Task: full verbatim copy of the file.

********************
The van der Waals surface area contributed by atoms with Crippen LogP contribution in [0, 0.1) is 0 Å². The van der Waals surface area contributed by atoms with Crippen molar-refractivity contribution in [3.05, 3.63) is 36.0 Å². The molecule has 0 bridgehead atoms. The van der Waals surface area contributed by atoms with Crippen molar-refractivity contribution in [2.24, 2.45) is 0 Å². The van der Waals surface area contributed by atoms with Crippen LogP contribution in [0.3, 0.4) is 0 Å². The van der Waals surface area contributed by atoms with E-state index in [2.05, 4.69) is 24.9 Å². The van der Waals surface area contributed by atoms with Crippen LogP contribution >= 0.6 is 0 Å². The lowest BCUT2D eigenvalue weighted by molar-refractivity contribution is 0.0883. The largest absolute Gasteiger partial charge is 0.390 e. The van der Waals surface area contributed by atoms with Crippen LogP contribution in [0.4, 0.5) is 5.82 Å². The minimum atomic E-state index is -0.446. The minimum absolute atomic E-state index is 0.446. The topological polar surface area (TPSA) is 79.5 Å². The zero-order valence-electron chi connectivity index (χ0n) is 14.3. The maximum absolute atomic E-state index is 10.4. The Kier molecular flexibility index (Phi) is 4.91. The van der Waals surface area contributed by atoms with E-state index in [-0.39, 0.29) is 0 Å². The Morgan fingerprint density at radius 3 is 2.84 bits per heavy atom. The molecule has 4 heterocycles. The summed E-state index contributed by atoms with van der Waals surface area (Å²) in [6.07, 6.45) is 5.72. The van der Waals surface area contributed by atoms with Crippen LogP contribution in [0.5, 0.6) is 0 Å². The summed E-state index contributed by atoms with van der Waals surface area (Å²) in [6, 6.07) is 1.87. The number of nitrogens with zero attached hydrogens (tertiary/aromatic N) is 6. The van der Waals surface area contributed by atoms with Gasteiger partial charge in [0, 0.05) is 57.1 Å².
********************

The van der Waals surface area contributed by atoms with Crippen LogP contribution in [0, 0.1) is 0 Å². The van der Waals surface area contributed by atoms with Crippen molar-refractivity contribution in [3.05, 3.63) is 36.0 Å². The molecule has 0 bridgehead atoms. The van der Waals surface area contributed by atoms with Crippen molar-refractivity contribution in [2.24, 2.45) is 0 Å². The van der Waals surface area contributed by atoms with Crippen LogP contribution in [0.3, 0.4) is 0 Å². The van der Waals surface area contributed by atoms with E-state index in [2.05, 4.69) is 24.9 Å². The van der Waals surface area contributed by atoms with Crippen LogP contribution >= 0.6 is 0 Å². The lowest BCUT2D eigenvalue weighted by molar-refractivity contribution is 0.0883. The largest absolute Gasteiger partial charge is 0.390 e. The van der Waals surface area contributed by atoms with Crippen LogP contribution in [0.4, 0.5) is 5.82 Å². The minimum atomic E-state index is -0.446. The minimum absolute atomic E-state index is 0.446. The topological polar surface area (TPSA) is 79.5 Å². The zero-order valence-electron chi connectivity index (χ0n) is 14.3. The maximum absolute atomic E-state index is 10.4. The Kier molecular flexibility index (Phi) is 4.91. The van der Waals surface area contributed by atoms with E-state index in [-0.39, 0.29) is 0 Å². The Morgan fingerprint density at radius 3 is 2.84 bits per heavy atom. The molecule has 4 heterocycles. The summed E-state index contributed by atoms with van der Waals surface area (Å²) in [6.07, 6.45) is 5.72. The van der Waals surface area contributed by atoms with Crippen LogP contribution in [0.5, 0.6) is 0 Å². The summed E-state index contributed by atoms with van der Waals surface area (Å²) in [6, 6.07) is 1.87. The number of nitrogens with zero attached hydrogens (tertiary/aromatic N) is 6. The van der Waals surface area contributed by atoms with Gasteiger partial charge in [0, 0.05) is 57.1 Å².